There's an article here that covers the history of intinction quite extensively. (I apologize that it's a PDF reference. It's the best article I could find.) The article starts out like this: The common wisdom among opponents of intinction is that it arose after the doctrine of transubstantiation, and was a method of preventing Christ's blood ...


10

One aspect I don't see addressed in other posts is the significance of bread and wine. Yes, it's because that's what Jesus said to do, but he did not merely pick to random substances to represent himself. Although I would argue that John 6 does not have sacramental overtones in mind per se, we do see Jesus using bread to represent himself. A couple of ...


10

Symbolic meaning of the bread and wine JW's do not accept transubstantiation (the unyeasted bread means/symbolizes Jesus' perfect and sinless body and the wine represents his blood he sacrificed to save humankind from the sinful state inherited by Adam and to seal the second covenant). The biblical verses in the New World Translation (NWT), the ...


9

John's Gospel does not contain many of the things recorded in the Synoptics, including the Sermon on the Mount, the Transfiguration, the virgin birth, the Great Commission, and the Ascension. In fact, the only miracle outside of the Resurrection that appears in both the Synoptic gospels and John's gospel is the feeding of the 5,000. This doesn't mean that ...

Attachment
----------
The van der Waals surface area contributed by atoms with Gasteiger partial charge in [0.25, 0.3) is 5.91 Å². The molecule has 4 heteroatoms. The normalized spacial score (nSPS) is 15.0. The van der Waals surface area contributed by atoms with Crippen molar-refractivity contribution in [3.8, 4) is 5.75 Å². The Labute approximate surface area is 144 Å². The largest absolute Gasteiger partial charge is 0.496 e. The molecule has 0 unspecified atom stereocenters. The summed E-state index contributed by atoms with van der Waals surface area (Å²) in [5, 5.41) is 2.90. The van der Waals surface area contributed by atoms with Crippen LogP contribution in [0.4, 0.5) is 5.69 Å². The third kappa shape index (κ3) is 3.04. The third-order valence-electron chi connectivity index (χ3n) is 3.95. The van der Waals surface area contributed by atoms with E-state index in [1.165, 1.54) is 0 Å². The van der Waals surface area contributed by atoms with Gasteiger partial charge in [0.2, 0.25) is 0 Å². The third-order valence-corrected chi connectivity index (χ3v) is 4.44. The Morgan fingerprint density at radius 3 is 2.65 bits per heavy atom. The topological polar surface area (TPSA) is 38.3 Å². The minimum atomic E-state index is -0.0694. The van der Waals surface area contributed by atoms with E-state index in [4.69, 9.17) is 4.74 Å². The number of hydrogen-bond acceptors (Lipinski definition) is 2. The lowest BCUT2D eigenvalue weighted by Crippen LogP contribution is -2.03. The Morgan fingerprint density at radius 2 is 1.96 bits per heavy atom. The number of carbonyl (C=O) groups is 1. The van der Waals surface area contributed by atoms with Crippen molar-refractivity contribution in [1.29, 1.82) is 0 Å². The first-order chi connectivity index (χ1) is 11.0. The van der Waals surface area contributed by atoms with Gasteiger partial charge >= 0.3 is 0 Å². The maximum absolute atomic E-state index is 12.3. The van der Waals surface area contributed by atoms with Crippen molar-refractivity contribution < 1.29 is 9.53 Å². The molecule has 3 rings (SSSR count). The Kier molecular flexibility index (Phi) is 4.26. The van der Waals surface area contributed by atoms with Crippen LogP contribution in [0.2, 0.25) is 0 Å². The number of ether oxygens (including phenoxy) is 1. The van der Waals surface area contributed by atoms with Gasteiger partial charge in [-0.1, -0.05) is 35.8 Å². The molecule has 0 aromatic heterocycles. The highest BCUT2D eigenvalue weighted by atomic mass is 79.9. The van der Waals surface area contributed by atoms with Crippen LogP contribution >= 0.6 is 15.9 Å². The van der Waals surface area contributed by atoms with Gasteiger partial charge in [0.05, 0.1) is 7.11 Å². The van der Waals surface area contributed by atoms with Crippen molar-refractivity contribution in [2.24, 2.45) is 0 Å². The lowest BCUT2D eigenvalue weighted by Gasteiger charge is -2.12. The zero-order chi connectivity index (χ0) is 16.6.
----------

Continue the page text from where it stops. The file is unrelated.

9

tldr version: It is not normally permissible by Cannon law for you to partake of the bread and wine. However, you can still join the communion line and indicate you would like a blessing by placing your index finger over your lips (similar to shhing someone) or by crossing your arms over your chest in the shape of an 'X' when you approach the minister. The ...


9

This is the analogy that Jesus chose at his last supper. Matt 26:26-29 (NIV) 26 While they were eating, Jesus took bread, and when he had given thanks, he broke it and gave it to his disciples, saying, “Take and eat; this is my body.” 27 Then he took a cup, and when he had given thanks, he gave it to them, saying, “Drink from it, all of you. 28 ...


9

On the Meaning of Transubstantial To me, the prefix "trans" is the key. Transformation is change of form Transmutation is change of shape Transfiguration is change of appearance Transubstantiation is the change of substance. While often one will be related to another, it does not follow that there is a co-dependence. So, while it is possible that ...


8